However by setting the text to go round in a clockwise fashion I reflect the clockwise motion of the cog itself.

This clearly needs some thought and development. For example the museum is open only during the day so doing things with light might not be the best approach. I may therefore consider the use of shadow instead.

That’s all for now. Ben

Finding a purpose for my designs – Ben

I decided I needed a purpose for my designs, as an essential element in 3D or architectural type is how it harmonises with the building it is designed for.

With this in mind I looked at some of the many museums in Cambridge to see if I could design not only lettering for the entrance to a museum but also designs for the signage and information stands inside.

I initially considered proposing a design for one of the big Cambridge University museums such as the Fitzwilliam Museum or the Cambridge Museum of Archaeology and Anthropology (CMAA).  However as these museums already have good clear designs (especially the CMAA which has won prizes) I decided it would be better to take on a project where there is a clearer need for a redesign.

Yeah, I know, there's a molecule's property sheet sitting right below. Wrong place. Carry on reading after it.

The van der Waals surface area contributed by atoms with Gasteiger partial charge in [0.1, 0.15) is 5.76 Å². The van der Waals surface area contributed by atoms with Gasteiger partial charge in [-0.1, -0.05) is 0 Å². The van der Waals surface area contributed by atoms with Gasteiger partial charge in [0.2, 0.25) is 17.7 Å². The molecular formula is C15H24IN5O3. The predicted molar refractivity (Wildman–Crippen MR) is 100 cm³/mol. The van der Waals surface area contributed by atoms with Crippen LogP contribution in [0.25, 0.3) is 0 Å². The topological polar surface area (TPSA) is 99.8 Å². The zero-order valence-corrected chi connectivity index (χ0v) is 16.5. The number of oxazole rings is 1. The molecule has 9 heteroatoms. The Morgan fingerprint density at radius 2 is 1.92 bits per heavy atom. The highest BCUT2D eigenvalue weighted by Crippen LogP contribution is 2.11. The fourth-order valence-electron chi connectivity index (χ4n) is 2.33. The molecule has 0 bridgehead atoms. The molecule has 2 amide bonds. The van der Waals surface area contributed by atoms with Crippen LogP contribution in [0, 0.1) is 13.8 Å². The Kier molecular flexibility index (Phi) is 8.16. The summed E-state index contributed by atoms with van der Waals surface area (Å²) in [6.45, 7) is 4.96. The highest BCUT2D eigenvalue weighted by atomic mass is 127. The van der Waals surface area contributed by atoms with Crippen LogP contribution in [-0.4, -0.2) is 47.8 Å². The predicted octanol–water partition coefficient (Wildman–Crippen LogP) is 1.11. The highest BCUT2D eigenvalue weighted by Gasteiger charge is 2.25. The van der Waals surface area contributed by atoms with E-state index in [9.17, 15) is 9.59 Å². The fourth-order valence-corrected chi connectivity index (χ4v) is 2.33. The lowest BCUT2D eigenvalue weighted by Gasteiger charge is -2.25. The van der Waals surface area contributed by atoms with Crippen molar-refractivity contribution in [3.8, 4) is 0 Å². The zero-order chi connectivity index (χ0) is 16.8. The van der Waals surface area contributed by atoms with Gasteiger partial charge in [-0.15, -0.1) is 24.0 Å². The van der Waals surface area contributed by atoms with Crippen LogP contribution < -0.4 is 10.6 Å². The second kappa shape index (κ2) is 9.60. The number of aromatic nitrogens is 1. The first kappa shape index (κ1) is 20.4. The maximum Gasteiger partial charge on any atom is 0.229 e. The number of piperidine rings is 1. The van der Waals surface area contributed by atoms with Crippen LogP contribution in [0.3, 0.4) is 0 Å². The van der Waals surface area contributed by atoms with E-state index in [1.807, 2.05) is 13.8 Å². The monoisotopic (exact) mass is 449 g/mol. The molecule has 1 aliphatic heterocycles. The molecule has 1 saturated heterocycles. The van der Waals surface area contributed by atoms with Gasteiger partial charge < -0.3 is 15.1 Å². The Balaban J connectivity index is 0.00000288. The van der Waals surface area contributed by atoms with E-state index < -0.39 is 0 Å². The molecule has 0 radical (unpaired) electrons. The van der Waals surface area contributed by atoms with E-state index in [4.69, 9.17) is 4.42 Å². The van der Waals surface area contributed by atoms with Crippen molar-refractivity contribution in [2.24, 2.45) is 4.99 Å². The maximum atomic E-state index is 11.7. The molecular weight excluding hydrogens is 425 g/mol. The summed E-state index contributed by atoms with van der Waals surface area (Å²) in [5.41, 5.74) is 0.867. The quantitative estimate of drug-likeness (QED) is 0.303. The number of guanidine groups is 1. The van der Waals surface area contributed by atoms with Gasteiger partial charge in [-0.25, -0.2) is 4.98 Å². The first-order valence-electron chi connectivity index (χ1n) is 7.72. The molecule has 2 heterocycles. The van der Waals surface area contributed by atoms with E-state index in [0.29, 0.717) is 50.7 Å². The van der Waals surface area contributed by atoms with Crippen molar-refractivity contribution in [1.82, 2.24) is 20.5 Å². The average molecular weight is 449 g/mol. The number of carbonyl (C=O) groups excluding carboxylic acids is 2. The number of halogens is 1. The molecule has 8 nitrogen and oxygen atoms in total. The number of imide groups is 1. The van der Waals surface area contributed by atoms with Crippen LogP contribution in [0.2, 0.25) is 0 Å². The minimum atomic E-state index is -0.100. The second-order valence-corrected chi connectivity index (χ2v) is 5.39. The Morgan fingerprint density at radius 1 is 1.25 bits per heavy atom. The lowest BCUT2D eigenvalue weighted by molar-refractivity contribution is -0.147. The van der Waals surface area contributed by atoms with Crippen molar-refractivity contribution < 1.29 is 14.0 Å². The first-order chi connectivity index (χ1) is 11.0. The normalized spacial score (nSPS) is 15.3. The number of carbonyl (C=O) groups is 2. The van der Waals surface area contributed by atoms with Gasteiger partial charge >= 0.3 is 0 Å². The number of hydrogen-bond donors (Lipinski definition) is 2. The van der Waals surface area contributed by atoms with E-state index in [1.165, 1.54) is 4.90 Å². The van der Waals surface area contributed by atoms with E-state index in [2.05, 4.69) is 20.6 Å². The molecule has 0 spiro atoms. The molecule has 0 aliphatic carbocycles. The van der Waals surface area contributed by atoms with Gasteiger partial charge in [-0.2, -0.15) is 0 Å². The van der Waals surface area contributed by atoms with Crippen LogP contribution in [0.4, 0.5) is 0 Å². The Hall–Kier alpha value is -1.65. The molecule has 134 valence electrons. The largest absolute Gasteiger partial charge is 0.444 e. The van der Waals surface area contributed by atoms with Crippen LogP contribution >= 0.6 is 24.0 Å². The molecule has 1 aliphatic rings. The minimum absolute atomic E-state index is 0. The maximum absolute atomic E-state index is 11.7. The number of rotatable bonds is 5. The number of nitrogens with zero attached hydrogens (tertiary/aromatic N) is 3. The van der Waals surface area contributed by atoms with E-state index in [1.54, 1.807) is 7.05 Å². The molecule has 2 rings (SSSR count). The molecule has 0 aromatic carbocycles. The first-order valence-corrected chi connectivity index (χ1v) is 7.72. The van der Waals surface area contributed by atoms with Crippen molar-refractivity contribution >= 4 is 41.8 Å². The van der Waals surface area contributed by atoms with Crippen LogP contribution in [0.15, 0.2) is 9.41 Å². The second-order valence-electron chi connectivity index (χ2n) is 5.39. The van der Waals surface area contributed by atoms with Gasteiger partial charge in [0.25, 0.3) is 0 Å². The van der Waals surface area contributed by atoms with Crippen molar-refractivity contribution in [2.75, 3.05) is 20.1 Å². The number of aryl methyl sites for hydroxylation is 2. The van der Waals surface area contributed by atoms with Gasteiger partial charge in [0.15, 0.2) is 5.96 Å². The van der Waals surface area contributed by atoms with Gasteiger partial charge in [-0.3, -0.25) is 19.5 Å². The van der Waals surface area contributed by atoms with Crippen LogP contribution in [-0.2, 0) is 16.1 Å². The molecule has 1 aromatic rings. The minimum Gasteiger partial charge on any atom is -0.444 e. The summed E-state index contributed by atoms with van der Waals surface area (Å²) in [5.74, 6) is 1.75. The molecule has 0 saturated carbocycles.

I therefore decided to make contact with the Cambridge Museum of Technology which is based in River Lane. The museum is housed within a Victorian pumping station and features examples of steam, gas and electric powered machinery as well as early calculating devices and even a letter press.

Having visited the museum I was impressed by the machinery on display, as well as the building itself with it’s grand chimney: